Again, this is a different call to action. If a fugitive slave was captured in a neighboring country, like Babylon or Egypt, what would their captivity have been like? While they waited to be returned, I cannot imagine it was a vacation. God tells His people, “let them live among you, and don’t be a jerk to them.”
Now, in these verses is a hidden implication. Notice the slave has made the effort to escape and is seeking a better life. A slave who risks their life at a chance for a better one is trying to change. That is an important truth to understand when trying to help anyone out of anything. They must want the change and know that change is an option. When did God rescue the Israelites? When they cried out to be freed.
HOW DOES THIS APPLY TO ME?
God’s people are to be different, marked by love for God and love for people. As we read these verses, knowing the history of the Israelites is key. They were slaves freed by God’s power. And while you and I may have never been in physical chains, we were slaves to sin and death until we were freed by Jesus.
God’s people are called to God’s law of love, both according to the Old Testament and the New Testament. Philippians 4:8 says, “Whatever is true, whatever is honorable, whatever is just, whatever is pure, whatever is lovely, whatever is commendable—if there is any moral excellence and if there is anything praiseworthy—dwell on these things.” Here Paul defines what our lives as God’s people look like if we are living according to God’s law of love. Remember, this is the same Paul who wrote in another letter, “All Scripture is God-breathed,” (2 Timothy 3:16) and that is before the New Testament was formed. The apostle is referring to the Old Testament. And this is also what Jesus meant when He shares the law will not be lost because of Him. (See Matthew 5:17-20) God’s law of love is the same. Love God, love others.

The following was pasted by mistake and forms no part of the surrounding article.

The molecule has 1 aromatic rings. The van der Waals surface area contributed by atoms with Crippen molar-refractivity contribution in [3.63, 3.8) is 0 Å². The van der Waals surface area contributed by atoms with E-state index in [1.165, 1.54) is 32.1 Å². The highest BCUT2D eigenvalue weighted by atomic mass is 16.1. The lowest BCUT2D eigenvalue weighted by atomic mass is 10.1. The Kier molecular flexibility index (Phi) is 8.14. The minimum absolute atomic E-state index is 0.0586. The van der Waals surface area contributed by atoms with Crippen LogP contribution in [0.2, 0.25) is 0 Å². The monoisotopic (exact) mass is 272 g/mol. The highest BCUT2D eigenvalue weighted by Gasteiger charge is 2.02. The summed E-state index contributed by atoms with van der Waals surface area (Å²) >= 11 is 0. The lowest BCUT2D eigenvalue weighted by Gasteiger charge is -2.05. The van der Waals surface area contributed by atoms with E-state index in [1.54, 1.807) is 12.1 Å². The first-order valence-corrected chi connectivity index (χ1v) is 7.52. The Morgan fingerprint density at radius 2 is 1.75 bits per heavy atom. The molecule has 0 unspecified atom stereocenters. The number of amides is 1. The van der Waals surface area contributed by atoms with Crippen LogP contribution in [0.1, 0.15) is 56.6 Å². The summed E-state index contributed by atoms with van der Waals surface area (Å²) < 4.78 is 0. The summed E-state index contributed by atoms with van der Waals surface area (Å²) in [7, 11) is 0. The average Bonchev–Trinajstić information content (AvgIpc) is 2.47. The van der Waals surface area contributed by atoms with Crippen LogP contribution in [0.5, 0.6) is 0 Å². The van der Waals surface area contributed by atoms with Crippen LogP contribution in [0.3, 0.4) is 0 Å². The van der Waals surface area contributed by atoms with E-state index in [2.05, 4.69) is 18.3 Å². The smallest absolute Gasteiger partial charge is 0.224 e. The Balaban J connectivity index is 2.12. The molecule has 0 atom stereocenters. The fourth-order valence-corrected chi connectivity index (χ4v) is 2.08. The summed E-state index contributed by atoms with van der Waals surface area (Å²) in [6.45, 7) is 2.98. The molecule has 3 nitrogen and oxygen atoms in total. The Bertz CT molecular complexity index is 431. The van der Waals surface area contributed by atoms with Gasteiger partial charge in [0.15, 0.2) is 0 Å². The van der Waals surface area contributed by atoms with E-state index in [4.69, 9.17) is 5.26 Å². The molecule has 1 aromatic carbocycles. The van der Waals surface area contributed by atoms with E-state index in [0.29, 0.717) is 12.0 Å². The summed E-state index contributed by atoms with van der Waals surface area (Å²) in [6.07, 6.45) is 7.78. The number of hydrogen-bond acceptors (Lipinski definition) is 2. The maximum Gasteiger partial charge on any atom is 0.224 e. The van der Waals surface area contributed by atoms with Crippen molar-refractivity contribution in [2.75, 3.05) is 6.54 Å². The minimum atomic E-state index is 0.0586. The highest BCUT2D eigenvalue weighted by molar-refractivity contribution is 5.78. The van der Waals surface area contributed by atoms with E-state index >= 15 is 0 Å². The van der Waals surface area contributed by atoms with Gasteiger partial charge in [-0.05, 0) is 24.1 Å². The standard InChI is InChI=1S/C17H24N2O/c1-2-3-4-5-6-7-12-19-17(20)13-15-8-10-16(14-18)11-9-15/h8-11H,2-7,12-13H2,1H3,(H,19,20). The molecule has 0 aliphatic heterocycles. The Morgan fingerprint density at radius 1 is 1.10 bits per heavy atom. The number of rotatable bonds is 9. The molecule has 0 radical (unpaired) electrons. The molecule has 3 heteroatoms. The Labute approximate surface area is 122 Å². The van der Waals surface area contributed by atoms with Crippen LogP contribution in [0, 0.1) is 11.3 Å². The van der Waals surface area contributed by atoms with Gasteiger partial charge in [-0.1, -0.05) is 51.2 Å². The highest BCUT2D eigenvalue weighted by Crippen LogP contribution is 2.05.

Looking at these verses, we see God has been and is concerned about the weak and oppressed. And if the people of God, the Israelites, and now us, want to love God they will share in His concern for the weak and oppressed. The Israelites were called to allow the fugitive salve to flee and live among them as an illustration of their love for God. In the same way, you and I as the people of God are called to display the righteousness of God in us by how we treat the weak and oppressed in our midst.
Slavery looks different in our day, but God’s call to righteousness for us remains the same today. While slavery is not the same today, in 2022 there are currently about 50 million people trapped in modern slavery. What is modern slavery? According to the internet, modern slavery is “the recruitment, harboring, or recruiting of children, women, or men through the use of force, coercion, abuse of vulnerability, deception, or other means for the purpose of exploitation.
Let me give you a couple examples taking place here in our lives. I am sharing these as examples, but they are no my focal point. First, human trafficking. Parents and ladies, at the park, in the parking lots and grocery stores, you must remain vigilant. There are people with evil hearts and depraved minds who have intent to take advantage. They seek to snatch kids and women to make money by selling them to others for pleasure, or keep them for their own use. As God’s people, the way we love is by paying attention and when something does not look right we stick around until the scene is safe.